Skip to content

“The only lasting truth is Change.”


Associate Chair Elizabeth Archuleta shared the wisdom from Octavia Butler’s Earthseed series to guide us through uncertainty and collective survival.

Programs  

Transcript


SANILA MATH:

I’d like to introduce our faculty speaker, Dr. Elizabeth Archuleta.

ELIZABETH ARCHULETA:

Okay. That’s hard to follow up on. Okay. Let me get my readers on. I want to congratulate our Transform students and welcome everyone who’s here to celebrate their achievements. I also want to commend our graduates on getting through a rough two years. While the last two years have been difficult, we remain amidst great change, with loss and uncertainty seemingly on the horizon.

Anti-LGBTQ opponents have introduced and passed several measures such as banning transgender youth from participating in school sports or passing “Don’t Say Gay” bills; books about racism and gender identity are disappearing from school library shelves; hyper-partisan gridlock in Congress is preventing the passage of meaningful immigration legislation; anti-Asian hate crime is increasing; and several states are introducing abortion restrictions and enacting abortion bans.
There’s also the recent threat to Roe versus Wade in the Supreme Court. How do we go on amidst these uncertainties and indignities? How do we hold on to hope, joy, and humanity?

In the midst of uncertainty, I returned to African American, science fiction writer Octavia Butler and her Earthseed Series, which includes “Parable of the Sower” and “Parable of the Talents.” Butler has described these novels as cautionary tales, and in the last couple of years, they seem to be a parable for where we are today.

In the first novel, the United States has disintegrated from climate change, wealth inequality, and corporate greed. The novels center a young Black woman who navigates the politics of apocalypse and violence, and yet, the novels also offer hope. Although the 15-year-old protagonist, Lauren Olamina, witnesses the destruction of her childhood home, the death of her family, and the violence of humanity, she creates a vision of hope through Earthseed, which appears to be a new religion for a broken world.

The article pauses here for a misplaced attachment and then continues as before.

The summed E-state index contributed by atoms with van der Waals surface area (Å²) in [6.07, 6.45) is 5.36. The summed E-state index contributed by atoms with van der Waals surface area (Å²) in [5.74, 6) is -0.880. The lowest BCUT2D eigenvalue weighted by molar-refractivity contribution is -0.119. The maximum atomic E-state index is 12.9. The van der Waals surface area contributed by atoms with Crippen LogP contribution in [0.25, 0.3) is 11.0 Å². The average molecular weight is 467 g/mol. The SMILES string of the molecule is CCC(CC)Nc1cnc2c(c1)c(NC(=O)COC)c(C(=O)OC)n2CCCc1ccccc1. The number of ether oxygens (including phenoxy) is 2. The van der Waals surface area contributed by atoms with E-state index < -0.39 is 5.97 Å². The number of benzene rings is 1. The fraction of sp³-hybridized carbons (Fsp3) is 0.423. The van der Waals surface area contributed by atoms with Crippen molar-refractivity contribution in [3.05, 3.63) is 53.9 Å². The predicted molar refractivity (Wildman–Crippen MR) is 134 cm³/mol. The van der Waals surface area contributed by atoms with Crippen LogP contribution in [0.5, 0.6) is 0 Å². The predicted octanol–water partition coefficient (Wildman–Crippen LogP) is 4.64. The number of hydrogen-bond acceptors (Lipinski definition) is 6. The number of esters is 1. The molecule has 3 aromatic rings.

As COVID extended into a second year, I turned to Earthseed’s verses because they mirror our goals in the school for Cultural and Social Transformation. And those goals are transformational change that move us toward social justice.

And you’ll find the verses that I’m going to read in the insert in your program if you want to follow along.

Verse 1 of Earthseed presents change as its central tenet, and it’s a principle that’s included in other verses. Verse one reads:

“All that you touch
You Change.
All that you Change
Changes you.
The only lasting truth is Change.
God IS Change.”

Transform students seek to change the world by thoughtfully engaging in differences that shape the landscapes in which we live. But Verse 1 also reminds us that what we seek to change also changes us. As future leaders and activists who create change, always take the time to consider how you have changed as you seek justice in the world.

Remember that life is a series of changes characterized by a coming together and a pulling apart of opposing forces that change each other, which we see in Verse 23 of Earthseed. It reads:

“In order to rise
From its own ashes
a Phoenix
First
Must
Burn.”

Fighting sexism, racism, or homophobia can lead to burnout. But like the phoenix, all of you have the courage to touch those fires, knowing you will rise to brightly shine once again.

Like Lauren Olamina, you also have the strength and the vision to imagine and create new homes that are just and fair for all. In Verse 49, Lauren seems to reflect on the losses that tore her and her world apart as she strives to create a new, diverse, and loving community. In Verse 49, she writes,

“The child in each of us
Knows paradise.
Paradise is home.
Home as it was
Or home as it should have been.
Paradise is one’s own place,
One’s own people,
One’s own world,
Knowing and known,
Perhaps even
Loving and loved.

Yet every child
Is cast from paradise-Into growth
and new community,
Into vast, ongoing
Change.”

While Butler’s novels are painful, they offer kernels of hope that can assist our collective survival if we are cast “from paradise into growth and new community.”

Since “the only lasting truth is Change,” we cannot go back to “the way things were.” In a world where there are too many Karens be a Lauren. Build new communities founded on love and the strength of diversity.

Create religions where god exists to be shaped by you, not by someone else. Find your paradise and create a home filled with people who are loving and loved. Or be an Octavia Butler. Be aware. Be present. Witness the world and create change so that good conquers evil and kindness conquers cruelty.

Thank you for listening and letting me share this time with you and congratulations to everyone. Now go and make some good change in the world.

Related Stories


Jun 8, 2022

Confidence, Curiosity, and Care

Student Convocation Speaker, Sanila Math, encouraged her fellow graduates to build confidence, curiosity, and care into their social advocacy and justice.

May 18, 2022

Intersectional generosity

Dean Stockton opened Convocation with brief remarks to remind us all that Critical Race Theory and Theories of Children’s Gender and Sexuality are forms of generosity to us all, whoever we may be.

May 13, 2022

2022 Convocation Recap

Congratulations to our newest Transform alumni! We couldn't be more proud of you and your accomplishments. We are here to celebrate your each and every move.

View all stories